Guy Mitchell

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Guy Mitchell
Background information
Birth name Albert George Cernik
Born (1927-02-22)February 22, 1927
Detroit, Michigan, United States
Died July 1, 1999(1999-07-01) (aged 72)
Las Vegas, Nevada, United States
Genres Big band, traditional pop, rock and roll, country
Years active 1947–1999
Labels Decca, King, Columbia, Philips
Website Official website

Guy Mitchell (born Albert George Cernik; February 22, 1927 – July 1, 1999) was an American pop singer, successful in his homeland, the UK and Australia. He sold 44 million records, including six million-selling singles.

In the fall of 1957, Mitchell starred in ABC's The Guy Mitchell Show. He appeared as George Romack on the 1961 NBC western detective series Whispering Smith, with World War II hero Audie Murphy in the leading role.[1]

Life and career[edit]

Born of Croatian immigrants (Crnic is the Croatian spelling of the last name), in Detroit, Michigan, at age 11 he was signed by Warner Brothers Pictures, to be a child star, and performed on the radio on KFWB in Los Angeles, California.

After leaving school, he worked as a saddlemaker, supplementing his income by singing.

Dude Martin, who had a country music broadcast in San Francisco, hired him for his band.

He served in the United States Navy for two years in World War II, then sang with Carmen Cavallaro's big band.

In 1947 he recorded for Decca with Cavallaro's band, but left due to food poisoning.

He went next to New York City and made records for King Records as Al Grant (one, "Cabaret", appeared in the Variety charts).

He won on the radio show Arthur Godfrey's Talent Scouts in 1949 as a soloist.[2]

Mitch Miller, in charge of talent at Columbia Records, noticed Cernik in 1950. He joined Columbia and took his new stage name at Miller's urging: Miller supposedly said, "my name is 'Mitchell' and you seem a nice 'guy', so we'll call you Guy Mitchell." Bob Merrill wrote hits for Mitchell.[3]

In the 1950s and 1960s Mitchell acted in movies with Teresa Brewer, Pat Crowley, and Rosemary Clooney, Red Garters (1954), and with Brewer in Those Redheads From Seattle (1953). He acted in "Choose a Victim", a 1961 episode of Thriller, and sang in the Braemor Rooms, Churchtown, Dublin, Ireland.

His first hit was "My Heart Cries for You" (1951). He ventured into rock with songs including "Heartaches by the Number", "Rock-a-Billy", "The Same Old Me", and his biggest hit, "Singing the Blues", which was number one for 10 weeks in 1956.[4]

Personal life[edit]

He married three times, first to Jackie Loughery, a former Miss USA, then to Elsa Sorensen, who had been a Miss Denmark.[5] His third wife, Betty, survived him after 25 years of marriage.


He died on July 1, 1999, aged 72, of complications from cancer surgery.


In 2007, to commemorate what would have been his 80th birthday, the English division of SonyBMG released The Essential Collection CD.

His song "Heartaches by the Number" was part of the soundtrack of the 2010 video game Fallout: New Vegas.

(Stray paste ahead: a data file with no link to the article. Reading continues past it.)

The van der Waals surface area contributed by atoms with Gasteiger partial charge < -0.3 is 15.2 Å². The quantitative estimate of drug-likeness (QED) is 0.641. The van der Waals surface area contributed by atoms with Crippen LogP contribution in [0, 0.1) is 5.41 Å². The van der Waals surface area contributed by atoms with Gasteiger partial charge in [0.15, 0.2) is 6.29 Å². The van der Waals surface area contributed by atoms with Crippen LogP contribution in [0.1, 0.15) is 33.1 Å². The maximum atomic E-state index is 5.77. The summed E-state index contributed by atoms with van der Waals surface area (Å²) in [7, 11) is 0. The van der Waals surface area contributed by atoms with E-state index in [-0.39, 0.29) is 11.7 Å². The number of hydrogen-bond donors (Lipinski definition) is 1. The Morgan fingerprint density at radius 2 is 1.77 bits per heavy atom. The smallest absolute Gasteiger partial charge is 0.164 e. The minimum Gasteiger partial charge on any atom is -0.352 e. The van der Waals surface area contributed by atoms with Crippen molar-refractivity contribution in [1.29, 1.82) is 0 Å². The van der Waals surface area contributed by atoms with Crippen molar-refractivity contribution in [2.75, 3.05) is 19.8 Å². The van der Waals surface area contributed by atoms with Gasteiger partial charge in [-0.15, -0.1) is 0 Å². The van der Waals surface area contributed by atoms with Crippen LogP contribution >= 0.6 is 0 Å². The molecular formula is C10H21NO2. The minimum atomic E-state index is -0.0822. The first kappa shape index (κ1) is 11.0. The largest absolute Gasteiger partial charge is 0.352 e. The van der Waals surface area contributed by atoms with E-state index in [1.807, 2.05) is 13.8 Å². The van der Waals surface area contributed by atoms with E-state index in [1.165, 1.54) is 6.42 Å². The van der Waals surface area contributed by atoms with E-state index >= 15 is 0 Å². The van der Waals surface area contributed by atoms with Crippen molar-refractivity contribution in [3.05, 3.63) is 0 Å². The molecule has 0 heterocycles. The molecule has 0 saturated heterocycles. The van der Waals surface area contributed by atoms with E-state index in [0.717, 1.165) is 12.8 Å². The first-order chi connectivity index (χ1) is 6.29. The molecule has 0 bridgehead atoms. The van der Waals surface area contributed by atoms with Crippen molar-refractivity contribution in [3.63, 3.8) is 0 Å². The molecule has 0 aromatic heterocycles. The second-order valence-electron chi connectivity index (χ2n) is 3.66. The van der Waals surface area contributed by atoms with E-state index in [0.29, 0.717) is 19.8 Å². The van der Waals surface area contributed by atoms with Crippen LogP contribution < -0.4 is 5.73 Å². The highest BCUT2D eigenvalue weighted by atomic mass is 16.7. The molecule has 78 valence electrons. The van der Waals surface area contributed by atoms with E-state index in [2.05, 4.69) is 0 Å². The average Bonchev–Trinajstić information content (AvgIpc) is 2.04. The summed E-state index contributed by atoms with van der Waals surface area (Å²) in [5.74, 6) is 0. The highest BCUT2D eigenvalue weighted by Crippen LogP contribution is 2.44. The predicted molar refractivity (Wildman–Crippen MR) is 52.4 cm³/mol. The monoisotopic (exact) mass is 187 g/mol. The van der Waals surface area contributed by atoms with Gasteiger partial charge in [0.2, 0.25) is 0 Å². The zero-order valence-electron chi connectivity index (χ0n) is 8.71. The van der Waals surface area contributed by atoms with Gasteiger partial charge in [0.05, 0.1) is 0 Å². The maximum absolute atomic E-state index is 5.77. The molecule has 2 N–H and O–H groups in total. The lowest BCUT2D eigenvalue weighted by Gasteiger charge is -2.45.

Hit songs[edit]

Year Single Chart positions
US CB UK[6] US Country US
1950 "My Heart Cries for You"(gold record) 2 1
"The Roving Kind" 4 2
1951 "You're Just in Love" (with Rosemary Clooney) 24
"The Place Where I Worship" (with Rosemary Clooney) 6
"Sparrow in the Treetop" 8 3
"Christopher Columbus" 27
"Unless" 17 3
"The House of Singing Bamboo" (with Rosemary Clooney) 3
"My Truly, Truly Fair"(gold record) 2 1
"Belle Belle My Liberty Belle" 9 4
"A Beggar In Love" 6
"Sweetheart of Yesterday" 23 12
"There's Always Room At Our House" 20 8
"I Can't Help It" 28
1952 "Pittsburgh, Pennsylvania"(gold record) 4 2
"Wimmin'" 17
"Day of Jubilo" 26 4
"Feet Up (Pat Him on the Po-Po)" 14 18 2 2
"'Cause I Love You, That's a Why" (with Mindy Carson) 24 25 8
1953 "She Wears Red Feathers" 19 14 1 5
"Tell Us Where the Good Times Are" (with Mindy Carson) 23
"Pretty Little Black Eyed Susie" 2 17
"Look At That Girl" 1
"Chicka Boom" 16 4 14
"Cloud Lucky Seven" 2 19
1954 "Sippin' soda" 11 5
"Strollin' Blues" 18
"The Cuff of My Shirt" 9
"A Dime and a Dollar" 8
1956 "Ninety Nine Years" 23 19 26
"When Blinky Blows" 22
"Belonging" 25
"Give Me a Carriage with 8 White Horses" 42
"Singing the Blues" 1 1 1 4 1
"Crazy With Love" 53 42
1957 "Knee Deep in the Blues" 16 15 3 13
"Take Me Back Baby" 47 38 30
"Rock-a-Billy" 10 13 1 10
"In the Middle of a Dark Dark Night" 25 49
"Sweet Stuff" 83 51 flip
"Call Rosie On the Phone" 17
1958 "The Lord Made a Peanut" 56
"C'mon Let's Go" 71
"Honey Brown Eyes" 92
1959 "Butterfly Doll" 87
"Heartaches by the Number" 1 1 5 19 3
1960 "The Same Old Me" 51 103
"My Shoes Keep Walking Back To You" 45 106 63
1961 "Your Goodnight Kiss" 106 100
1962 "(I'd Like to Be In) Charlie's Shoes" 110 143
"Go Tiger Go" 101 123
1967 "Traveling Shoes" 51
1968 "Alabam" 61
"Frisco Line" 71

Best known songs[edit]

Re-recorded songs[edit]

In February 1982 he re-recorded 20 of his popular songs with new musical backings (in stereo) at the Audio Media Studio in Nashville, Tennessee for Bulldog Records (No. BDL 2041 in the UK).[8] The album was entitled "20 Golden Pieces of Guy Mitchell" (not to be confused with "20 Golden Greats" by Guy Mitchell released in 1979). The songs on the album are:-


  1. ^ Cromelin, Richard (1999-07-03). "Guy Mitchell, Singer". Los Angeles Times. Retrieved 2012-05-11. 
  2. ^ Obituary, New York Times, July 5, 1999.
  3. ^ The Independent; Obituary: Bob Merrill; February 20, 1998
  4. ^ Obituary, The Guardian, July 5, 1999.
  5. ^ "Elsa Mattingly Obituary - Sebastian, Florida". Retrieved 2015-08-17. 
  6. ^ Roberts, David (2006). British Hit Singles & Albums (19th ed.). London: Guinness World Records Limited. pp. 371–372. ISBN 1-904994-10-5. 
  7. ^ a b c d e f g The Independent; Obituaries: Guy Mitchell 5 July 1999
  8. ^ Album sleeve notes

External links[edit]